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Title: Evaluating the criminal justice mental health pathway
Author: Forrester, Andrew
ISNI:       0000 0004 6349 4634
Awarding Body: King's College London
Current Institution: King's College London (University of London)
Date of Award: 2017
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Background: High levels of mental health and substance misuse disorders within the criminal justice system (including prisons, courts and police stations) have been reported across the world. In responding to this challenge, some countries have developed liaison and diversion services. These services began in England and Wales in the 1980s, but their coverage and quality have been patchy and they have been less developed in police custody than in the courts. Studies reported in this thesis aim to evaluate one such service operating in police custody. Methods: A multiagency group including the Local Authority, Metropolitan Police and local Mental Health Trust obtained grant funds to introduce a mental health service innovation into two police stations in South London. The service became operational in 2012, and from the outset routine service and follow-up information was collected on consecutive referrals. Data covering an 18-month period were analysed using a statistical software package. Meanwhile, the effect of an open referral system on local prison mental health in-reach team referrals was evaluated using a before-after design. Results: The referred group (n = 1092) presented with very high levels of mental health and substance misuse morbidity, vulnerability, and suicide risk. Most had established mental health problems (66.8%) and histories of drug or alcohol use (60%) and an important number (144/888: 16.2%) presented with suicide ideation. Many (370/516: 71.7%) required onward referral to a range of services, and although existing service linkage was protective, male gender and current drug or alcohol use predicted non-engagement. Conclusions: It is possible for a mental health service to operate effectively in police custody, but such services require enough resources to deal with the high levels of presenting need and clinical risk. Service links appear protective and should be prioritised, but some referred groups require enhanced support to facilitate service engagement.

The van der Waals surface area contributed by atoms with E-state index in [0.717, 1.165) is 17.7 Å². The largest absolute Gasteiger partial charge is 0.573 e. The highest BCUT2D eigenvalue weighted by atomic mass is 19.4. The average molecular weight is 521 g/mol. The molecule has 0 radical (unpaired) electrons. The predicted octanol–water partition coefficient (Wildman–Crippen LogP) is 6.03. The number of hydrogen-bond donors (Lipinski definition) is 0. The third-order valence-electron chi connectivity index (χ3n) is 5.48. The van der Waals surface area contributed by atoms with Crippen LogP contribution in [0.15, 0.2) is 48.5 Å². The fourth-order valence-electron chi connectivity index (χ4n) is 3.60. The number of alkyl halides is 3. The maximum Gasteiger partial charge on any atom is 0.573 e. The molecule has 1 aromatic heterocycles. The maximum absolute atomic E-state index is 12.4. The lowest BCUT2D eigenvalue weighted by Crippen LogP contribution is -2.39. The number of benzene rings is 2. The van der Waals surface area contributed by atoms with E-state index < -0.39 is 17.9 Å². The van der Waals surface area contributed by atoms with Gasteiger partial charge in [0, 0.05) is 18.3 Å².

Supervisor: Valmaggia, Lucia Rita ; Jamieson-Craig, Thomas Kern Sponsor: Not available
Qualification Name: Thesis (Ph.D.) Qualification Level: Doctoral
EThOS ID:  DOI: Not available